San Diego, California - Carlos Adolfo Soto was sentenced in federal court Tuesday to 140 months prison in connection with the robberies of 11 San Diego area businesses in January and February 2017. U.S. District Judge Thomas J. Whelan also ordered Soto to pay restitution to the victims.

Soto’s co-defendant, Justin Wayne Caldwell (42), is set to be sentenced on June 3, 2019.

As described in his plea agreement, the spree of robberies involved 10 Metro PCS stores and a Subway Restaurant, all in San Diego County. The first robbery occurred on January 25, 2017 and the last on February 21, 2017. Soto admitted to committing eight of the eleven robberies, and to being part of a conspiracy that involved 11 robberies. In most of his robberies, Soto used a pellet gun that resembled a pistol during the robberies, pointing the weapon at store clerks and customers and demanding cellular phones and cash.

Soto was dubbed the “pinky bandit” for his distinctive pinky finger, which protruded out from the weapons he held during a string of eleven robberies. In a typical robbery, Soto entered the store holding a weapon such as a machete, tazer, or pellet gun that resembled a firearm. Soto pointed his weapon at store clerks and demanded cellular phones and cash. On one occasion, Soto threatened a store clerk with a machete, which he wielded during the robbery.

According to the government’s sentencing memo and admissions in his plea agreement, Caldwell typically waited outside the store in a car, serving as the getaway driver who helped Soto escape the crime scene. On at least one occasion, Caldwell also entered the store with a weapon. For example, on February 14, 2017, Soto and Caldwell pointed an object that resembled a handgun at a store clerk and forced the clerk into a storage area in the back of the store, where he was made to kneel down on his hands and feet, while they loaded a backpack with cellular phones. They then ordered the clerk to open the cash register.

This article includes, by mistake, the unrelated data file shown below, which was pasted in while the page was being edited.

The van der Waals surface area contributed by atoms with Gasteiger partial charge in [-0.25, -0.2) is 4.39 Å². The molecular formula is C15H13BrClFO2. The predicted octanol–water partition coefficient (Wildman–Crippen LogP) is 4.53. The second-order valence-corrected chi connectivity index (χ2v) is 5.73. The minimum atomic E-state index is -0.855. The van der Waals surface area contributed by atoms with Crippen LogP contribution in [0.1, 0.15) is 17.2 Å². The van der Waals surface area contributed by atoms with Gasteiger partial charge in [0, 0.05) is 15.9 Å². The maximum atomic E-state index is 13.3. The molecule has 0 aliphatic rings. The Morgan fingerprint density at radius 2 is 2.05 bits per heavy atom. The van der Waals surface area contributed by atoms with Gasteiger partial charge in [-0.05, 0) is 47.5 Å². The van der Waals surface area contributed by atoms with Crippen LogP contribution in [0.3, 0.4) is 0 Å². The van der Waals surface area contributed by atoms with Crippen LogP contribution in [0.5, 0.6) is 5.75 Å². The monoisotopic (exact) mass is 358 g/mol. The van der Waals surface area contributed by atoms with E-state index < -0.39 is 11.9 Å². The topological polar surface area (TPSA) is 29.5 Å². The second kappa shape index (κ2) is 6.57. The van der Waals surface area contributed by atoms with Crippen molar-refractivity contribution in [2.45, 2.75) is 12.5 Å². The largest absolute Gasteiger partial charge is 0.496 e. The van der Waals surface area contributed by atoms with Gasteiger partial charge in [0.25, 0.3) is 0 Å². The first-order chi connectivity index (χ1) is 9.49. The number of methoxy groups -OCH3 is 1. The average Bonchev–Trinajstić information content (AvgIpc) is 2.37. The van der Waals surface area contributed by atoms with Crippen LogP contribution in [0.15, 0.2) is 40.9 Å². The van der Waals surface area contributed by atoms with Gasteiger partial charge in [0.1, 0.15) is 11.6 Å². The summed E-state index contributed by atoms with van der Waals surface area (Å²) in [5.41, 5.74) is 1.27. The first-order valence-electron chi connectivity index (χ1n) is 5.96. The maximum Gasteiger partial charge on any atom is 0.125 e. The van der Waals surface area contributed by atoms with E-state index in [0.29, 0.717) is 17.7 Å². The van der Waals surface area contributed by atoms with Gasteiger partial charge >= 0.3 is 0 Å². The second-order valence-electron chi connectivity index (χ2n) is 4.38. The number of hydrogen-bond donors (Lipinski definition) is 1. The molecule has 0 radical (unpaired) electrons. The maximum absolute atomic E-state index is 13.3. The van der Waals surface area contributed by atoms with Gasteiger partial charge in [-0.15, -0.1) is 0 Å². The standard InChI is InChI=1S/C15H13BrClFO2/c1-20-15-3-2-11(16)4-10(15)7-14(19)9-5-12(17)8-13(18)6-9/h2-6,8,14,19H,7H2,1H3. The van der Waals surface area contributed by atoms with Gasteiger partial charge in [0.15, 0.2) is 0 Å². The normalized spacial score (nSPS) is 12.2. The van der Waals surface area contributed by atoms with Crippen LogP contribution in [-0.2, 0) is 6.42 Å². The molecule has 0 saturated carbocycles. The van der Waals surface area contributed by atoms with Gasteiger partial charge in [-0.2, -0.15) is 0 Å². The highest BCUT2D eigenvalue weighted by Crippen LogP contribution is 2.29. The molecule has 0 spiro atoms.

Public filings describe how FBI agents and robbery detectives with the San Diego Police Department and the San Diego Sheriff’s Department collaborated to solve this case. In late January and early February of 2017, investigators noticed a series of robberies around San Diego County that fit a pattern. Ten of the 11 robberies involved Metro PCS cell phone stores and in each case the robbers used similar methods, weapons and disguises. Investigators identified the robbers after one of them registered a cell phone that had been stolen during an earlier robbery. Surveillance ultimately led investigators to the scene of the final robbery in the series. Soto was arrested after a foot chase, during which he dropped merchandise taken during the final robbery. Officers arrested Caldwell in his car, parked at the scene.

“These robberies were terrifying experiences for the victims, one of whom was threatened with a machete,” said U.S. Attorney Robert Brewer. “Prosecuting violent crime is a top priority for this office. This case is an example of great detective work by the FBI and local law enforcement partners as well as diligence by prosecutor Stephen Wong.”

“The investigation into this robbery series exemplifies the dedication of the San Diego FBI to rid our communities of violent crime,” said Scott Brunner, FBI Special Agent in Charge. “This significant sentence is the result of our continued efforts to keep the community safe from violence, fear and intimidation by working together with our local law enforcement partners on our Violent Crimes Task Force.”

The amount of restitution will be finalized after both defendants are sentenced.

DEFENDANTS                                Case Number 17-CR-558-W

Carlos Adolfo Soto                 Age: 41                       San Diego, CA

Justin Wayne Caldwell           Age: 32                       San Diego, CA 


Hobbs Act Robbery, 18 U.S.C. § 1951

Maximum penalty:  Twenty years in prison, $250,000 fine, 3 years’ supervised release


Federal Bureau of Investigation

San Diego Police Department

San Diego Sherriff’s Department 

*The charges and allegations contained in an indictment or complaint are merely accusations, and the defendants are considered innocent unless and until proven guilty.